|Role 1||Role 2||Role 3||Role 4||Role 5|
|Decide and agree on the destination of the event|
|Check the travel rules for a chosen destination|
|Define the number of participants|
|Organize the transfer for each teammate|
and their family members
|Find suitable accommodation for all participants|
|Create an agenda with various activities for any taste|
|Estimate and approve the budget|
Sergey, as a Managing Director, held the role of an Approver along with Agata, the Chief Financial Officer, who validated all financial questions. The Project Lead Anastasia, was the Responsible. She had to drive the project and was liable for its outcome.
The Responsible attracted a few colleagues (specialists in different areas with relevant experience and desire to participate in the project) to help her with the research, transfer organization, agenda, and other aspects crucial for the summit. They held the Team role. We contacted Railswarians who participated in organizing Yearly Summits in the past and who could help us with a piece of advice to be Consulted.
During the project, we set up several polls and discussions with all Railswarians to find out their opinion on one or another aspect related to the trip. Those who shared their ideas and suggestions also acted as Consulted. All Railswarians who decided to attend the summit became Users.
Additionally, we collaborated with an external travel agency responsible for buying tickets, booking accommodation and finding different services providers according to the event agenda. Those obtained the Supportive role.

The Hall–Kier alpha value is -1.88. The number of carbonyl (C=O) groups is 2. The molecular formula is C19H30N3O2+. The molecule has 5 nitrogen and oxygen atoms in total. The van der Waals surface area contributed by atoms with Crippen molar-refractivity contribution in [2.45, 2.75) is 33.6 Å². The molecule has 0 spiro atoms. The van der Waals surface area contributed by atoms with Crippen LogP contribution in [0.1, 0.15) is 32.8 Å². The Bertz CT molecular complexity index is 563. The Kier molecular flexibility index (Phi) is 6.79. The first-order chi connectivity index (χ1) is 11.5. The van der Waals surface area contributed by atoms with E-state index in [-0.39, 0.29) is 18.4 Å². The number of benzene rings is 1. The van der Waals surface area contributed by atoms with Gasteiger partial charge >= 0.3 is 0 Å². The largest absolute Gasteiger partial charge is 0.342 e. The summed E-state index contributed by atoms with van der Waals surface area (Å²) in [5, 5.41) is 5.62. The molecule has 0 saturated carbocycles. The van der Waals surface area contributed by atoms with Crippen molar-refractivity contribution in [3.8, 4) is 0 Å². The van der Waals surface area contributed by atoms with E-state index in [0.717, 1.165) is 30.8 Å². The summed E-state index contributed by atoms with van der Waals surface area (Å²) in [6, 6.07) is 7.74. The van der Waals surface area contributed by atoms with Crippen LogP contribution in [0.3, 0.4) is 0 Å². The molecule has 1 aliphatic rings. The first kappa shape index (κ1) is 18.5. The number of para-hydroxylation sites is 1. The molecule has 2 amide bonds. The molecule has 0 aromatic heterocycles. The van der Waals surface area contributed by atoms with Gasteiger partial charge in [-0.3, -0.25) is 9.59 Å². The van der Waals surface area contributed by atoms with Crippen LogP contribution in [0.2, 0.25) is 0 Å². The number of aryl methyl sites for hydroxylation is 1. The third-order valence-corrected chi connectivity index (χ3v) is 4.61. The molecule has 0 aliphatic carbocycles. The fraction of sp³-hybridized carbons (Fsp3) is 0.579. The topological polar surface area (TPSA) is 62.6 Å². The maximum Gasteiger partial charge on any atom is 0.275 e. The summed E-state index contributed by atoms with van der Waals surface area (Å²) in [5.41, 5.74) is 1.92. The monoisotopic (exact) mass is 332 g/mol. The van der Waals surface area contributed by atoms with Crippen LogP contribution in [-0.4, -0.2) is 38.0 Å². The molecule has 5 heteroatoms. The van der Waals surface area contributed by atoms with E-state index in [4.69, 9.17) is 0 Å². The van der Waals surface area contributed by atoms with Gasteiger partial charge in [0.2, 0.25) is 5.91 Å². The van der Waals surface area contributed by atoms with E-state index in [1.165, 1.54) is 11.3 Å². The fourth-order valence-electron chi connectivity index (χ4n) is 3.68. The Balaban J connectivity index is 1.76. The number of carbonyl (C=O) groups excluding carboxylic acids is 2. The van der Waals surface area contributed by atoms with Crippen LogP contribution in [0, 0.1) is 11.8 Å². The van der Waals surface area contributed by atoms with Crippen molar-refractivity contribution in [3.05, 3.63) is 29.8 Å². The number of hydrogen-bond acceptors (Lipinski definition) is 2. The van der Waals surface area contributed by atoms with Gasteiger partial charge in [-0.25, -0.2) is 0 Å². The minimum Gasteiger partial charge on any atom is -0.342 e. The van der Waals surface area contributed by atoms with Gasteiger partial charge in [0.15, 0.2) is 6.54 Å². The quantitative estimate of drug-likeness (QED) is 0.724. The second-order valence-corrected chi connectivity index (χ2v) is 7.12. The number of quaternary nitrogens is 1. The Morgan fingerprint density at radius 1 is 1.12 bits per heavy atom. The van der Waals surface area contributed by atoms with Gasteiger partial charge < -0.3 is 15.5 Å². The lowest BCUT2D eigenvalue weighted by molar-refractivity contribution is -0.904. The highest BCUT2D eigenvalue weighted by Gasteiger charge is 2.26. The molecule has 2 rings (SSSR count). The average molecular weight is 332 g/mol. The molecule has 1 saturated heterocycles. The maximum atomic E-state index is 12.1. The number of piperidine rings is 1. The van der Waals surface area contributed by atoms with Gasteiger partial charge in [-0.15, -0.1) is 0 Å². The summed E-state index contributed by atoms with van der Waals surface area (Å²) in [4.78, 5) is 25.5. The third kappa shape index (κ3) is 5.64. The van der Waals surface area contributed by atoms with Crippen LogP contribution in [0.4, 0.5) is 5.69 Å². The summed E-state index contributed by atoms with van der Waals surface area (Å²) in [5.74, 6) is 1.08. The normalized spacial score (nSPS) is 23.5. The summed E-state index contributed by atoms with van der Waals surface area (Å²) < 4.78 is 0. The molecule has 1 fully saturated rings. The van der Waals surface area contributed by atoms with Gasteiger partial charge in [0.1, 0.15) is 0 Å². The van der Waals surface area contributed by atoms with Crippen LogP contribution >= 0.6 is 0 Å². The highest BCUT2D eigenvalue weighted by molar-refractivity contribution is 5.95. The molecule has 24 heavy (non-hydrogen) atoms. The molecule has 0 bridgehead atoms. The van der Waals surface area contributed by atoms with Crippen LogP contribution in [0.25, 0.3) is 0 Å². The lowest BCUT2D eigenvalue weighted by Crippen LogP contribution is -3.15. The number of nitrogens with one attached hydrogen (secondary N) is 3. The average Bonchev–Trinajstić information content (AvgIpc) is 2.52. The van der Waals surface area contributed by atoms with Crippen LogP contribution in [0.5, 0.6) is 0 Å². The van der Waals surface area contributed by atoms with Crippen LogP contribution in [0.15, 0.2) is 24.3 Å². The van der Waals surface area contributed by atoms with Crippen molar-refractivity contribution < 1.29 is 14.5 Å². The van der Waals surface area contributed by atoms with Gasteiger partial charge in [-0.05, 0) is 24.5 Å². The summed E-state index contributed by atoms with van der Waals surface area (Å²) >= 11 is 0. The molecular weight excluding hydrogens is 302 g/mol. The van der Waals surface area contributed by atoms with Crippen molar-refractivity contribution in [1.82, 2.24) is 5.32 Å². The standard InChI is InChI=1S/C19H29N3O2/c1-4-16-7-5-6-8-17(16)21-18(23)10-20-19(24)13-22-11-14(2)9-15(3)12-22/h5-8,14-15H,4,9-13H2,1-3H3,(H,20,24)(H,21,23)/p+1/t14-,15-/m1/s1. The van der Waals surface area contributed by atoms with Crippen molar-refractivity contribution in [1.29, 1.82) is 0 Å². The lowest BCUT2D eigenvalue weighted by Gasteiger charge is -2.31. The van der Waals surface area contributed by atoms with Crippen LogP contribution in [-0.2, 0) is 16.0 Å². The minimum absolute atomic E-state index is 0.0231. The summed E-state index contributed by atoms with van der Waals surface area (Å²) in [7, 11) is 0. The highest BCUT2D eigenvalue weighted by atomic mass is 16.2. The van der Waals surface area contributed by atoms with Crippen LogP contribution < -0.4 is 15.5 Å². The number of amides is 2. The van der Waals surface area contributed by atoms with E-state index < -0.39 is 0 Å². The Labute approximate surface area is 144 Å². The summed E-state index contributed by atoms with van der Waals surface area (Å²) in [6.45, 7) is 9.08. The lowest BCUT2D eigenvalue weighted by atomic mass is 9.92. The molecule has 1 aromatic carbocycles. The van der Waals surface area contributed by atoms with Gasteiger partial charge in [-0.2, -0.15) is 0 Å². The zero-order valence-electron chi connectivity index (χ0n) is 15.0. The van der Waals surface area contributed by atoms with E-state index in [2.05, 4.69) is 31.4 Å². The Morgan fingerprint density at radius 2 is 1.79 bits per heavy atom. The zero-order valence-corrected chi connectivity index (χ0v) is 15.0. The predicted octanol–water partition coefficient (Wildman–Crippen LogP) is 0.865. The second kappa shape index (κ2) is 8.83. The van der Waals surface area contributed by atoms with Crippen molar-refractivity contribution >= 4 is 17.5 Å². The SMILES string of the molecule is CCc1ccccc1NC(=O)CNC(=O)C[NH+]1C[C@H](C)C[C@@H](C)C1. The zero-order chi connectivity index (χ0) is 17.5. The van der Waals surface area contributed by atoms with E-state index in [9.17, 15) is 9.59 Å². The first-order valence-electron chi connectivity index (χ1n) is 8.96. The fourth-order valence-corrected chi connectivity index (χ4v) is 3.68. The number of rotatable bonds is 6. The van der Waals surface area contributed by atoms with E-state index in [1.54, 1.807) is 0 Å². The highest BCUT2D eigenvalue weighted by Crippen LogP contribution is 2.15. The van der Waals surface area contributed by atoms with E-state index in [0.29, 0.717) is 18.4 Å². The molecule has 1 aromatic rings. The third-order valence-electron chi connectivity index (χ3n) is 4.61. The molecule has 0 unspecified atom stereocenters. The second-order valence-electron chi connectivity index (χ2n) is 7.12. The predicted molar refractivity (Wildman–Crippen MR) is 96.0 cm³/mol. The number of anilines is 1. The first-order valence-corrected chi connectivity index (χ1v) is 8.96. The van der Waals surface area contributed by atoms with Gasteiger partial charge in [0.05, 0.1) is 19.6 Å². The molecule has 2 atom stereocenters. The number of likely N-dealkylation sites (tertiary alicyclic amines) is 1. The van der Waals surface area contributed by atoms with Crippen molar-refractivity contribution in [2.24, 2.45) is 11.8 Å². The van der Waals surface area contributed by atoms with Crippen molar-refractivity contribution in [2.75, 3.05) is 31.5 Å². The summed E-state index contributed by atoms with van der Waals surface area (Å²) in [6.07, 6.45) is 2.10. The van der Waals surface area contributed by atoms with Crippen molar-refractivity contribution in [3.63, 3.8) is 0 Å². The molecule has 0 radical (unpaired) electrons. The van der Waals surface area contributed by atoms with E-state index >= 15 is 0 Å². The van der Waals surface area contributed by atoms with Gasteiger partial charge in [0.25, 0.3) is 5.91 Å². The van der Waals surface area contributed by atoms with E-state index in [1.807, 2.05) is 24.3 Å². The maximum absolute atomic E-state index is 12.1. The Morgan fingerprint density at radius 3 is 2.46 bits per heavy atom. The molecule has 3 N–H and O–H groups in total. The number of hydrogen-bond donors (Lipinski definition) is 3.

Here’s how the final responsibility assignment chart looked for that particular project.
|Project team||External travel agency||Experienced peers||Railswarians|
|Decide the destination of the event||A||I||R||T||C||c||C/U|
|Check the travel rules for a destination||I||I||A||T||s||I|
|Define the number of participants||I||A||T|
|Organize the transfer for every person||I||A||R||S||U|
|Find suitable accommodation for everyone||I||A||T||S||C||u|
|Create an agenda||A||I||R||s||c||U|
|Estimate and agree the budget||I||A||R||T||S|
Case 2. Developing user management feature for Mailtrap
Mailtrap is a Railsware product aimed at safe email testing in dev and staging environments. The tool was initially created as an MVP for the needs of our team. When Mailtrap proved its viability, our team allowed other developers to use it as well. Now, the tool has more than half a million active users and is extremely popular among both individual developers and various agencies and companies.
Mailtrap is actively growing, and our team is regularly consulting our clients to find out what functionality they lack. The more corporate clients we got, the more often we were requested a user management feature. Before, users could share access to some parts of the system manually. That was enough for individual users or small teams of 2-3 people. At the same time, agencies have many more system users, so the manual user management process took a while.